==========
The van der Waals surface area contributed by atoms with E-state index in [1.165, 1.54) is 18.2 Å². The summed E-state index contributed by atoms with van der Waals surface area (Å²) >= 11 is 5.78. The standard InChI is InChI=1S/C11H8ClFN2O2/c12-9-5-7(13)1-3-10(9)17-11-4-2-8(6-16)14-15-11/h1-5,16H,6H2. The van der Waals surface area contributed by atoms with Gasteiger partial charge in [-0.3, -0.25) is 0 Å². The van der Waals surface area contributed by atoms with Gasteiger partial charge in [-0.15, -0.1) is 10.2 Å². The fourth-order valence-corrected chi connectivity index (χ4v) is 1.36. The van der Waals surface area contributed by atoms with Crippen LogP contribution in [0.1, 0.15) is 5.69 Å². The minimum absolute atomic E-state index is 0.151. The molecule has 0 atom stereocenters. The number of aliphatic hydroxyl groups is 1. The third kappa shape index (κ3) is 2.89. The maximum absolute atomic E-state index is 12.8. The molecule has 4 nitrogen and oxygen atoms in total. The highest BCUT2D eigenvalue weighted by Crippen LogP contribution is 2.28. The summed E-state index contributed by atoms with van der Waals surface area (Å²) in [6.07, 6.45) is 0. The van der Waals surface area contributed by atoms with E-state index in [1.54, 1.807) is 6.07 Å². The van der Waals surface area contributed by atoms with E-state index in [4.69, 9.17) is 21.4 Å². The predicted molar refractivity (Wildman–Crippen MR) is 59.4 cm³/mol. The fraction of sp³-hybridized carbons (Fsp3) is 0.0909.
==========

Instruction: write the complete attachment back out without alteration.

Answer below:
The van der Waals surface area contributed by atoms with E-state index in [1.165, 1.54) is 18.2 Å². The summed E-state index contributed by atoms with van der Waals surface area (Å²) >= 11 is 5.78. The standard InChI is InChI=1S/C11H8ClFN2O2/c12-9-5-7(13)1-3-10(9)17-11-4-2-8(6-16)14-15-11/h1-5,16H,6H2. The van der Waals surface area contributed by atoms with Gasteiger partial charge in [-0.3, -0.25) is 0 Å². The van der Waals surface area contributed by atoms with Gasteiger partial charge in [-0.15, -0.1) is 10.2 Å². The fourth-order valence-corrected chi connectivity index (χ4v) is 1.36. The van der Waals surface area contributed by atoms with Crippen LogP contribution in [0.1, 0.15) is 5.69 Å². The minimum absolute atomic E-state index is 0.151. The molecule has 0 atom stereocenters. The number of aliphatic hydroxyl groups is 1. The third kappa shape index (κ3) is 2.89. The maximum absolute atomic E-state index is 12.8. The molecule has 4 nitrogen and oxygen atoms in total. The highest BCUT2D eigenvalue weighted by Crippen LogP contribution is 2.28. The summed E-state index contributed by atoms with van der Waals surface area (Å²) in [6.07, 6.45) is 0. The van der Waals surface area contributed by atoms with E-state index in [1.54, 1.807) is 6.07 Å². The van der Waals surface area contributed by atoms with E-state index in [4.69, 9.17) is 21.4 Å². The predicted molar refractivity (Wildman–Crippen MR) is 59.4 cm³/mol. The fraction of sp³-hybridized carbons (Fsp3) is 0.0909.